Today, I ran “the mile”.
Hearing “the mile” instantly transports me to my 9th grade gym class, which is likely the last time I ran.
Nearly fifteen years later I still have a visual of our gym teacher Mr. O’Meara standing in all his glory at the finish line with a stopwatch in his hand.
He shouted our times into thin air as we passed through two orange cones, signaling another lap.
The public display of my athletic abilities was an obnoxious reminder that I wasn’t cut out for the track team. The stagnant, dewy smell of Mills Pond on an early fall morning still clogs my nostrils and in my mind, I can still see the wet, freshly cut grass beneath my feet – it ruined my perfectly new white Adidas.
It took me by surprise that I would ever want to relive this experience. I had no intentions of running today, tomorrow, or ever for that matter… running isn’t my thing. But today, for just one mile, it was.
I had just finished my workout, an hour incline walk, and some light weight lifting. I was standing at the water fountain when out of nowhere I was t-boned by a series of negative thoughts that sent me on a mental spiral.
In the background, Pandora was still playing but the lyrics were blended together. My thoughts were so loud I couldn’t focus. There had to be a trigger, I thought long and hard about what could have possibly sent me to this ugly headspace.
I got so angry I ripped out my headphones and jumped on the first treadmill I saw. I pressed a preset speed of 5 and took off. All I could hear was “can you though?”
Those three words swirl around in my head every time I revisit the last weekend I saw her. Can. You. Though. Question mark. Those words, still cut as deep as the first time I heard them, three months ago, one week before our prodigious blowout.
At only a 10th of a mile I started to have doubts – with every step I took, I too questioned myself, “could I though?”. My breathing was already labored and I knew that if I didn’t get it under control I wouldn’t make it to the halfway mark.
The anger propelled me into a furry of motivation. If there’s one person in your life that’s supposed to believe in you ( besides your parents ) it’s your best friend. Yet, I found mine criticizing me, in many of life’s fickle categories, including body image.
I can’t recall a time I had body issues. I mean, I’ve never looked in the mirror disgusted. I’ve never fat shamed myself, and I’ve never stopped my weight from doing something, wearing something or being the person I wanted to be.
I wish everyone could feel that way. Every body is beautiful, and everybody can be healthy. Healthy doesn’t come in a one-size fits all look.
Once I got to .4 I felt my anger subside and my excitement grow. I thought to myself, I’m going to do this! I felt the corners of my mouth turn up and I wondered why I had ever doubted myself.
I’m positive the audiobook I’ve been listening to“Girl Wash Your Face” by Rachel Hollis had something to do with my unprecedented confidence. If you’ve ever questioned yourself, about anything, ever; you should read (or listen to) her book. All I can say is thanks, girl.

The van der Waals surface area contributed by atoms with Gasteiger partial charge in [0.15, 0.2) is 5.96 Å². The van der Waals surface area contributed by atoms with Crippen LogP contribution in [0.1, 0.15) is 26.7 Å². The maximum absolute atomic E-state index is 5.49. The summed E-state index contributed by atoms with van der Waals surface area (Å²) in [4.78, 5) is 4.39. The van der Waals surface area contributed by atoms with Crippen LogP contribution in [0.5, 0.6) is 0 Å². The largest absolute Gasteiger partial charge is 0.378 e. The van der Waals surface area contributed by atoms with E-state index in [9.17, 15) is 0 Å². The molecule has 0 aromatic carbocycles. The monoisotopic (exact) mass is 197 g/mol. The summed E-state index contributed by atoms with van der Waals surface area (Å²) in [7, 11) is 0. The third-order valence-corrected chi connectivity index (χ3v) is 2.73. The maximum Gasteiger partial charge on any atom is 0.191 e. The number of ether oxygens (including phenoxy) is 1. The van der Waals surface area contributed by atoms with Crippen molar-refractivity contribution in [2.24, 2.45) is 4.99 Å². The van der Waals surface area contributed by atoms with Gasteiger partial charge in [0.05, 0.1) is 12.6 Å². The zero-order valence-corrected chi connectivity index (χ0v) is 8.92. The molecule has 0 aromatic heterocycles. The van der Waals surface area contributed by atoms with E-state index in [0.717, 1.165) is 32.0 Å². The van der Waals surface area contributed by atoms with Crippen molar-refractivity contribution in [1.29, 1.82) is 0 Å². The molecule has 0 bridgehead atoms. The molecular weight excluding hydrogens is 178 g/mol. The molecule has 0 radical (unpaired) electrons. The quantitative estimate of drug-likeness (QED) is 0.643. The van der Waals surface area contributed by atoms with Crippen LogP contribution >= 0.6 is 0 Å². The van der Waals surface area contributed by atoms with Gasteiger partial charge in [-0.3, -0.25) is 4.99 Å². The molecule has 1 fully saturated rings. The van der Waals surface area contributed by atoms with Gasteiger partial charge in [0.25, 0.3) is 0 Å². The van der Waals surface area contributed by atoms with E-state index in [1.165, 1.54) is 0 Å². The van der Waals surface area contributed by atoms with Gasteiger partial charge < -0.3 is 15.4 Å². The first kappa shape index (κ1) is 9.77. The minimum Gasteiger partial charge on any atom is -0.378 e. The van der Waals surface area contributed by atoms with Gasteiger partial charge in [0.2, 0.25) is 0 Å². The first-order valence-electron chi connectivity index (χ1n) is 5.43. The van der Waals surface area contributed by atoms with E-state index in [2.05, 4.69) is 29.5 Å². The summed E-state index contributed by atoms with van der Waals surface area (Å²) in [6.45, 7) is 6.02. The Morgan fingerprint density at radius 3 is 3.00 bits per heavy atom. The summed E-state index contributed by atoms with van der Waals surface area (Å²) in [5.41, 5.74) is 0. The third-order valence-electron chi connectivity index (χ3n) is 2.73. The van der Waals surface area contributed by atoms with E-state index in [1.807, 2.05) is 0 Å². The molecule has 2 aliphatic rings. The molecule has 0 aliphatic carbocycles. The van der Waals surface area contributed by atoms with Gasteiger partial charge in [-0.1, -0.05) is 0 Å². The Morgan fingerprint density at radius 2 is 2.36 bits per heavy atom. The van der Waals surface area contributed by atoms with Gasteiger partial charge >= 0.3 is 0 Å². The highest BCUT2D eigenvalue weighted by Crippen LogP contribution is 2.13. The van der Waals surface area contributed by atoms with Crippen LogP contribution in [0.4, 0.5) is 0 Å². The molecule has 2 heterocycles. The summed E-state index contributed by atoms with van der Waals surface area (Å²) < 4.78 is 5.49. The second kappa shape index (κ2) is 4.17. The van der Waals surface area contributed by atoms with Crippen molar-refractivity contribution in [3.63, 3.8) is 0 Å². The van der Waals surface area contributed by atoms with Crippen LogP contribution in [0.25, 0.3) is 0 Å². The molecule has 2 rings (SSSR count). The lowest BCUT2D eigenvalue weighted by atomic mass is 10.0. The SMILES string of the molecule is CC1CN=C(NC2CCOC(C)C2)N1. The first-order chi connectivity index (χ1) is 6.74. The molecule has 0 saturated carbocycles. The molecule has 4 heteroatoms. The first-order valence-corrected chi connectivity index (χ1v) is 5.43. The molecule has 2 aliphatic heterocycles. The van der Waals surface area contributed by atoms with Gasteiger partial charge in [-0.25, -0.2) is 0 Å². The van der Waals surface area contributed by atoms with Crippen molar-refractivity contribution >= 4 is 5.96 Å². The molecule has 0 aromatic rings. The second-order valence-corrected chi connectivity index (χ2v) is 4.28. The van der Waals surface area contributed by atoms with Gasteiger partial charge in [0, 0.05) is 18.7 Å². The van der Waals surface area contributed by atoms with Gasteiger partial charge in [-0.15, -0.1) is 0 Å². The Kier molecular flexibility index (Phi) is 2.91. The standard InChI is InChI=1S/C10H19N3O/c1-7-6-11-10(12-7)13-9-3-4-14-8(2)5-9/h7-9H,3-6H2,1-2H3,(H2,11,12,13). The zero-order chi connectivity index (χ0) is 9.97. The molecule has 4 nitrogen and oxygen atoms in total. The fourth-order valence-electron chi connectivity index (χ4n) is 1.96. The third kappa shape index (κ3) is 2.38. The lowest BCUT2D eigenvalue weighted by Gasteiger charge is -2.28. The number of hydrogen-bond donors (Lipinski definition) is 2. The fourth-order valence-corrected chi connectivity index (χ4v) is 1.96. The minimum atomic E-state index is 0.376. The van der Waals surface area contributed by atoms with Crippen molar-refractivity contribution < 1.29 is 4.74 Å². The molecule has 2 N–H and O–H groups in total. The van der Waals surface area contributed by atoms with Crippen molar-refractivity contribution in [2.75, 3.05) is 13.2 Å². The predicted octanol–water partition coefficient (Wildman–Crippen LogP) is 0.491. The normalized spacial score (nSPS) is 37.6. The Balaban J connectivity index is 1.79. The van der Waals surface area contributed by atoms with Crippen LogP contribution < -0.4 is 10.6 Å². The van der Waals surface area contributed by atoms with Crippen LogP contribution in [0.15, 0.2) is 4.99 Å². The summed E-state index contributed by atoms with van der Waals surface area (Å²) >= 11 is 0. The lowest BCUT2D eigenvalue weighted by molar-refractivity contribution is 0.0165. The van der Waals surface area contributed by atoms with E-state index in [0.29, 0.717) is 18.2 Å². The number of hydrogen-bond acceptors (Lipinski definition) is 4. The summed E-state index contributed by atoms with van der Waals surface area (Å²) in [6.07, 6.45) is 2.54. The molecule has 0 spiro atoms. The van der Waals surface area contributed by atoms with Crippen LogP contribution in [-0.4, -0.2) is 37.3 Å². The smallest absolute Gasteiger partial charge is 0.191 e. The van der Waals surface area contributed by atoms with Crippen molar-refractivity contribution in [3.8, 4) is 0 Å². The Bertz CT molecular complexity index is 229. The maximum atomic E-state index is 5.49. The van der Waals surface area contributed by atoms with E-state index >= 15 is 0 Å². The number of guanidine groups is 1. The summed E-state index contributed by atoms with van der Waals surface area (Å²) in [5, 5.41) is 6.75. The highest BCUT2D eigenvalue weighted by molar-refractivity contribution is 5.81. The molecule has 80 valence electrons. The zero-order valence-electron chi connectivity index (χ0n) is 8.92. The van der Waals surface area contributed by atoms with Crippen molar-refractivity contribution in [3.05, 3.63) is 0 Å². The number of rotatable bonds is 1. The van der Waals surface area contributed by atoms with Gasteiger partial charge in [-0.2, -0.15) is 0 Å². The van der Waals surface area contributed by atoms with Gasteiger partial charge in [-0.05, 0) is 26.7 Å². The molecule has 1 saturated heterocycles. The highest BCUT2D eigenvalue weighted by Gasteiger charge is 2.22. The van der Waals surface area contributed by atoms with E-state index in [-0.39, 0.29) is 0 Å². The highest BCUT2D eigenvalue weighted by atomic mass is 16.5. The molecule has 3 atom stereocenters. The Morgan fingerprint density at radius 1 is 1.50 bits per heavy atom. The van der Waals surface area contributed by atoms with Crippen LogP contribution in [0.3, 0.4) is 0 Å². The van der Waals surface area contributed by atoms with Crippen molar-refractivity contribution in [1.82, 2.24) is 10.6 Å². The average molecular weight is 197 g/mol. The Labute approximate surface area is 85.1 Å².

At .6 the crippling fear came back, accompanied by its new friend, the leg cramp, which I have since accredited to my daily walking. I hobbled, while still running at a decent speed for the better half of a minute. I pushed through it, and when I found myself at .7, I thanked God it didn’t turn into a full-blown charlie-horse. That would have been an epic scene.
Somewhere after the cramp, and before I reached .8, my inner monologue became crystal clear. Something bigger than me was driving this mile. Adrenaline? God? A disgusting desire to be right? Most likely the latter, I can be pretty juvenile. But whatever it was, it was pure magic, and magic, even as an adult is always an acceptable answer to me.
You know this isn’t about the fact I ran a mile. (Though I’m shamelessly proud of my accomplishment). Every day, millions of incredible people run 5K’s, 10K’s, half marathons, marathons, hell, triathlons! Who am I to gloat about making it 5,280 feet? Yet, my mile and someone else’s marathon has plenty in common because today, at this moment, it has nothing to do with distance.
At this point, I wanted to increase my speed but I considered that I might overdo it. I forced myself to believe the saying “slow and steady wins the race”, yet I knew it wasn’t true, you’ve heard of Usain Bolt, right?
Good thing I wasn’t aiming for an outstanding time, instead I shifted my focus to my thoughts and the fact that I could feel every. part. of my body.
On the home stretch, I sprinted to the finish. I had proven to myself that I could do it; not just run a mile, but anything I set my mind to. I discovered how to get out of my own way, to displace negative thoughts as well as the thoughts of others which do not serve me.
Upon the completion of that mile, her words no longer haunted me. Her words, “can you though” were would never hang over my head as I turned her question into my personal statement: Yes. I. Can.
This powerful little victory is an example of something I set myself up for every day. No matter what challenges are put in front of you, regardless of how big or small they are, or what they are, the value you assign them is the only thing that matters. Do your best, because as you achieve these little victories, you’ll find they are the substance that fuels and propels you towards your bigger hopes and dreams.